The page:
Looking down at the hole from the gully above ` Inside the hole
Getting up to and through this is pretty straight foreward. There's a few low 5th class moves on the 80ish foot pitch up to the chimney . I had to take off my pack to get though the hole, but it wasn't too bad. The hole is wide enough that most people should be able to fit. After I got through this I continued straight up the scree filled gully for another 100 ft or so and then cut climbers right on a semi exposed ledge to the gully that I think is the chimney route. I did this because it allowed me to avoid the worst exposure that you get if you traverse right at the top of the "thin mans pleasure" gully. Going up the chimney was 5th class and semi-exposed, but nothing too bad
Ledge on top of the chimney On the traverse towards the notch. The exposure isn't as bad as it looks
At the top of the chimney there is another scree covered ledge and a vertical cliff above. From here I traversed climbers right about 50 yards to the notch. There is a little 3rd class on this section, but a pretty good climbers trail and not too exposed. The notch is one of the more spectacular places ive ever been. That view of the iceberg lake circ is pretty incredible, but don't take my word for it.
Looking back the otherside of the notch. Not quite as cool
I spent about 20 minutes trying to get a good self timer. I think it turned out pretty good. After from the notch you scramble back up climbers left to the summit. This is about 50 yards of 3rd and 4th class followed by a short walk to the true summit.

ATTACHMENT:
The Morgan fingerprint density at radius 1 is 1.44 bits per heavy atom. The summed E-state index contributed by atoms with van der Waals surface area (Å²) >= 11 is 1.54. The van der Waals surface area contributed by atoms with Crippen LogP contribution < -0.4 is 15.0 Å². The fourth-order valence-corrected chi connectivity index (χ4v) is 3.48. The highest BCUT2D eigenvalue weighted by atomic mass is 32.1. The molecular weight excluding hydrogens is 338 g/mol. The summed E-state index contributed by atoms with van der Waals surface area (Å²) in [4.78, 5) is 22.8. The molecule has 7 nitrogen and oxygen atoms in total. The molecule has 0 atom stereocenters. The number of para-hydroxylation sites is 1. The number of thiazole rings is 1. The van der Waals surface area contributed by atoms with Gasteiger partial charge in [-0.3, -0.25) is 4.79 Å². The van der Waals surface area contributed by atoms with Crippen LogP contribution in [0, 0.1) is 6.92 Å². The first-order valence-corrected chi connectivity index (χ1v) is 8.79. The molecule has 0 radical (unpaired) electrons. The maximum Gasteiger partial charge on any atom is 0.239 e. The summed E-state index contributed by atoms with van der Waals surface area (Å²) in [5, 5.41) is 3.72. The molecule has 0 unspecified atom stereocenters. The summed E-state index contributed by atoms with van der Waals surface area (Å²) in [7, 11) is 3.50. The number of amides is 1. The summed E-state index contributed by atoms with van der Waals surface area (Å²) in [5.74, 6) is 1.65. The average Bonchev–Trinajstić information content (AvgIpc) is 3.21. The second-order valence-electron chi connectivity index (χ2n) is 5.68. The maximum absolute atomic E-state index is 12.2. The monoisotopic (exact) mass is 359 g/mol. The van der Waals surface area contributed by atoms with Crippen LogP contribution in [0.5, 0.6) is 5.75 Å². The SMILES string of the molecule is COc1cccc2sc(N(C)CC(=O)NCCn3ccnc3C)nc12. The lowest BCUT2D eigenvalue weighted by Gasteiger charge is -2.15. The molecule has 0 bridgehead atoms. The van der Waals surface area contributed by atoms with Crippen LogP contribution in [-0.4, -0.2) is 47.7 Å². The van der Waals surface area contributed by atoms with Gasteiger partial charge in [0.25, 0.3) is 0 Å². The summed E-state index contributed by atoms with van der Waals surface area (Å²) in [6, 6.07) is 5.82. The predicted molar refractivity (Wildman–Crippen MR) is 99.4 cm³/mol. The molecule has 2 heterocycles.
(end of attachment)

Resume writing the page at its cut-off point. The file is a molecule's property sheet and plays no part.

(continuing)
I took a few pics on the summit, but didn't stay very long because it looked like weather was moving in. Turned out to be nothing which was good. Definitely not a good place to be in a thunderstorm. On the way down I pretty much retraced my steps. This was a little rough mainly because when your going down the gully's its literally impossible not to send an avalanche of rocks down. I mean I'm usuall pretty good with that, but in a lot of spots there was just nothing solid to step on. I made sure yell down before I descended to make sure no one was below. Down climbing wasn't too bad. Just have to test all your holds. I don't know if it would really be worth bringing a rope. Didn't see much stuff solid enough to trust as an anchor. When I got below the technical section I ended up going too far to the skiiers right and ended up about a half mile north from the ridge I had come up. I thought about trying to go staight down this way, but wasn't sure exactly where the trail was on that side or if it cliffed out. So I traversed about half a mile skiiers left until I got back in the same drainage with the creek I had taked on the way up. For some reason on the way down I found the bushwhacking a lot worse. Also going down on the slick grass was awful. I probably fell on my ass at lease 20 times.I was kind of freaked about running into the moose again on the way down so I after I crossed the stream I stayed high a little longer before cutting down through the thick forest to the trail. From here it was just an easy walk back to the reailhead.
Looking up the valley on the way out. wilbur is out of the picture on the right
-3 hours from trailhead to summit, 2 hours from summit to trailhead
-Its about 4500 vertical most of it off trail
-It isn't too crazy as a solo. If your good with low 5th class with some exposure. Worst part is the terrible rock. Lots of exploding holds and a little natural rockfall
-I wouldn't want to be on this route with another party. Party caused rockfall is pretty much unavoidable on the way down.
-When your going up the technical section if it looks harder than low 5th class cut to the right and you'll find an easier way. This worked for me at least.
-Bear spray, make a lot of noise. Theres SO MUCH wildlife in glacier. Makes bushwhacking kind of sketchy.
And if your looking for a climbing partner hit me up. New to the area and looking for someone local to climb with!